Dark ‘n’ Stormy Chicken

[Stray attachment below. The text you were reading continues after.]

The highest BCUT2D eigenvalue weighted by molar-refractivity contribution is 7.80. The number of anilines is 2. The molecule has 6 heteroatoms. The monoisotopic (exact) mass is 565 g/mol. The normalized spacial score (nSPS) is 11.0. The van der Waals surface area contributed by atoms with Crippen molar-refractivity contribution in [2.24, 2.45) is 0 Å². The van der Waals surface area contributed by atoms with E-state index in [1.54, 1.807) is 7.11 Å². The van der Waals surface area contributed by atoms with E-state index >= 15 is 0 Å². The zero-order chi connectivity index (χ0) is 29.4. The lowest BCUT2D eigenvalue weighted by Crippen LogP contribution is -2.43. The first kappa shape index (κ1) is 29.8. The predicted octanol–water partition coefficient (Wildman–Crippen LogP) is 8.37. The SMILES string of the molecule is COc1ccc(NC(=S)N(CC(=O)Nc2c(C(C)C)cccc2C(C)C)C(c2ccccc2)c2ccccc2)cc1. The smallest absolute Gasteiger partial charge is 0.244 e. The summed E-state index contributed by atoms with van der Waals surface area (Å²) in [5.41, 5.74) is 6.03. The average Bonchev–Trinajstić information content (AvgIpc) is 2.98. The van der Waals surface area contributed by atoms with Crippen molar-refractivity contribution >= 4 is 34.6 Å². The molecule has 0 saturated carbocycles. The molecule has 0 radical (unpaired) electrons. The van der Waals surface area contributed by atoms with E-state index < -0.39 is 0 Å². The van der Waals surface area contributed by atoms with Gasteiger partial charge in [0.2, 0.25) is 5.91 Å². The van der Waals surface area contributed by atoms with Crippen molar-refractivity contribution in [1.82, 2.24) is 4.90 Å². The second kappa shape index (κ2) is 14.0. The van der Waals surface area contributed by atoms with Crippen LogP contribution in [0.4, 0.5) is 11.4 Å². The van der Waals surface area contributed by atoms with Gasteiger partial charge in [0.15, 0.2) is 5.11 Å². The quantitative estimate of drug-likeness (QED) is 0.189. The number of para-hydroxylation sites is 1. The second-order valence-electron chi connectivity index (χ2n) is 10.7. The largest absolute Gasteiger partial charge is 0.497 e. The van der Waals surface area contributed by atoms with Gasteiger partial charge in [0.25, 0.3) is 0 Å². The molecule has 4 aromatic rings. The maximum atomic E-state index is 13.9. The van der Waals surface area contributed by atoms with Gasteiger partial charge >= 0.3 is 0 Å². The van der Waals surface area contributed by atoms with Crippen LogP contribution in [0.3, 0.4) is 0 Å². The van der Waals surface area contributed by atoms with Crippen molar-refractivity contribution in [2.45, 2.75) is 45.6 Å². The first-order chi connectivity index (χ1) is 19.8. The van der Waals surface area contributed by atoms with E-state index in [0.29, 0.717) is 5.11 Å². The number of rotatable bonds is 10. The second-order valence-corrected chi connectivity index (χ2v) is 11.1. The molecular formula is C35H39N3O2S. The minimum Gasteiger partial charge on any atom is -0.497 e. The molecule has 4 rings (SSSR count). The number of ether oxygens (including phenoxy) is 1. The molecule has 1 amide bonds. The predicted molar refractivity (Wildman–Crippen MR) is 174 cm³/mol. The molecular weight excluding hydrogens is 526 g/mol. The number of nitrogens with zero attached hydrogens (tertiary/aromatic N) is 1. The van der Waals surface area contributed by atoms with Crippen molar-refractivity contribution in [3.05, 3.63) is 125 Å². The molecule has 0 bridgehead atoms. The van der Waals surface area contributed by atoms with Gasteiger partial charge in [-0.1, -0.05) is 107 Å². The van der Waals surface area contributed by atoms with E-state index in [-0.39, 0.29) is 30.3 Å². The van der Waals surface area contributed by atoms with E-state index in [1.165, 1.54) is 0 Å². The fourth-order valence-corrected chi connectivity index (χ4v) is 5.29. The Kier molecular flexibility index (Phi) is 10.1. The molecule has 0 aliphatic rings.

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The Dark ‘n’ Stormy cocktail is a combination of dark rum, ginger beer and (usually) lime juice. (I've added a few notes on the cocktail if you're interested at the end of this post). They're great flavours in a drink but recently I decided it was time to eat them. So here's a simple way to get those flavours into chicken.  I've used a little Henderson's Relish in this recipe and I've become a bit of a fan of the Sheffield elixir, lately. (I would call it Hendo's, but I think that's illegal unless you were born in Sheffield). There would be outrage in Sheffield at my suggestion that Worcestershire sauce is an alternative but, if that's what you have, then use it. This method of cooking chicken is based on the way the estimable Rosamund Grant used to cook chicken half a lifetime ago (or thereabouts). While my enthusiasm for Henderson's Relish owes a great deal to the way Tom Wrigglesworth has expounded its virtues. This should serve 2.  8 ch